The blog has three posts: one from 2016, one from 2017, and now one from 2018.
The 2018 post is called Greg Strandberg for Missoula Senate District 49.
I put it up – and I’m putting up this post today – for a very simple reason: I want voters to get to my site and hear the issues straight from me.
And it’s working!
Since absentee ballots began hitting the mailboxes on Monday, my website’s traffic has gone up by a couple hundred unique visitors a day.
The amount of referral traffic from Google has gone up substantially.
Why? Simple – people are typing in “Greg Strandberg Missoula” or some permutation of that, and they’re getting here.
And when they get here they can see the articles I’ve written, the books I’ve published, and get a brief bio of who Greg Strandberg is and what I believe.
Neither of my two opponents in this race can say the same.
Neither has a candidate website, and neither has a Facebook candidate page. And I think that’s a big disservice to voters.
- How are people supposed to figure out what you stand for?
- How are people going to figure out what you’ll do for them?
- Why should anyone give a damn about you?
I wish more candidates would tell people how they feel, but I suppose when you can just raise thousands of dollars and send out tons of junk mail, why bother?
While my opponents will go the money route, assaulting you with their partisan propaganda while delivering empty promises, I’ll take a different tact.
I’m just going to tell you what I think, and if you like it…great! If not…oh well. I’m not going to get all wishy-washy and flip-floppy just to win a couple votes.
That’s just not authentic, and it’s not who Greg Strandberg is.
Who I Am, What SD 49 Is
So who is Greg Strandberg…and where the hell is SD 49?!?
Well, I’ve been writing about politics on this site for four and a half years.
I first lived in SD 49 from 2001 to 2003, and then again from 2013 to 2016. I have a degree in History from UM and I was a teacher in China for 5 years.
Currently I have 3 to 4 to 5 part-time jobs...depending on the season.
- I work at UM for sporting events;
- I have a job inventorying used vehicles a few days a month;
- I sometimes deliver court papers to people not paying rent or child support;
- I work at a downtown bar as a barback/bouncer;
- I work at the Kettlehouse Amphitheater during the summer.
And to be honest - I wouldn't mind adding another job as we get into summer. Work doesn't scare me.
Back in January 2014 I detailed SD 49, showing you a map of what it looked like:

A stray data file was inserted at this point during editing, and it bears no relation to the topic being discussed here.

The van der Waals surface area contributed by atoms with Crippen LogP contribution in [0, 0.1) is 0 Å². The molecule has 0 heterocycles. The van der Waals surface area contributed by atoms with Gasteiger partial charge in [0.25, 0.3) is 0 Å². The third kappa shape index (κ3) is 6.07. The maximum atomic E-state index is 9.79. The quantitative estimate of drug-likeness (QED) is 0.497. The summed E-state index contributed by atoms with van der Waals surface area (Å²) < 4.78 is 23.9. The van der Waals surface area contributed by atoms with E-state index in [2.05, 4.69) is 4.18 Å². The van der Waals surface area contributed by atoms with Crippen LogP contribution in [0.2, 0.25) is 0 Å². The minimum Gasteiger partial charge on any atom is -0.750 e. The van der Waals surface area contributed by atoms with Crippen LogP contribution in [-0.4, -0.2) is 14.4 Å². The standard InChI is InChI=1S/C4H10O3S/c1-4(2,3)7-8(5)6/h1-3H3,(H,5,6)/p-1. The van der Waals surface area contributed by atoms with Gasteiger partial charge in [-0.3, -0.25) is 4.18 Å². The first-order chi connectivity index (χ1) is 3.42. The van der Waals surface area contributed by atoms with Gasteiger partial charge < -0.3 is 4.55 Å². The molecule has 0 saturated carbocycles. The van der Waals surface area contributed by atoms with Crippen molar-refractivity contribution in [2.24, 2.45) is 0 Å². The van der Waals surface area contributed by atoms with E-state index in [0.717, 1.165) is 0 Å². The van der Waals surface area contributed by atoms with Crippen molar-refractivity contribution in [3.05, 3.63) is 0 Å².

As you can see, it’s big. It takes up most of the rural west of Missoula while also having a bit of the urban core around the river.
The areas that are currently flooding in Missoula are all in SD 49.
Let’s get into some details about this district.
Population and Households in SD 49
- There are over 10,700 households in the district, with a population of about 24,000.
- 32% of the people in SD 49 are married, while 38% of households contain just one person.
- 26% of the households in my district are headed-up by a single mom, while 12% are run by a single dad. 79% of the households in my district don’t have children currently living there.
- 16% of all SD 49 households are receiving food stamps.
Income and Education in SD 49
- 16% of the households in my district make less than $20,000 a year. Another 16% make between $30,000 and $36,000 a year.
- Just 15% of households make the median Montana income of $39,000 to $46,000 a year.
- 8% of the households in my district make over $80,000 a year, while 11% make $130,000 to $150,000 a year.
- SD 49 is educated, with 93% holding a high school diploma and 40% of those having a post-secondary degree of some sort.
Employment and Industries in SD 49
- All that money doesn’t mean it’s any easier to retire, however. 50% of those aged 62 to 64 are still working in SD 49, while 35% of those 65 to 69 are still working. Just 9% of those in their 70s are still employed.
- The largest employment sector for SD 49 is administrative, taking up 15% of all workers. Next is sales, with 13%, followed by food service at 10%.
- The largest industries in SD 49 are retail, taking up 15% of all people employed in the district, followed by healthcare, which is also 15%. Next is the hospitality industry, with 13%, and then education at 10%.
My Montana Writings
Probably more info than you needed, or wanted. But hey…I find this stuff quite interesting. It’s probably why I’ve taken the time to write 7 history books about our state.
I think it’s important for us to know who we are. Makes it easier to know where we’ve been and where we’re going.
I’m not sure Montana is moving in the right direction for many of the households in SD 49.
I’ve been trying to make this clear for many years now, and here are some of the more memorable articles I’ve put up to do that:
Hopefully those 22 articles will give you an idea of who I am and what I think.
Whether you want to dig into me and my ideas or not is up to you. Perhaps after doing so you’ll want to vote for me. Maybe you’ll vow to never vote for me…I dunno.
Perhaps you’ll fall back on the old, reliable standards – Democrats and Republicans.
Personally, I think those two parties are mostly concerned about themselves, not you or your family.
Most of all, I wish we had better jobs in Montana and that the wages were higher. I wish more jobs offered benefits and healthcare and time-off.
I wish our young people didn’t have to pay so much for school, only to be forced out of the state just so they can pay off their loans.
Montana is good at exporting its young – it’s a big reason we have a worker shortage right now.
We’ve got serious problems in the state and in the city and county of Missoula. We need to talk about these and find solutions.
If we don’t, it’s only going to become harder and harder for regular, working people to live here.
That’s not what this state is about, and I hope we can change that.
Your vote this year will help.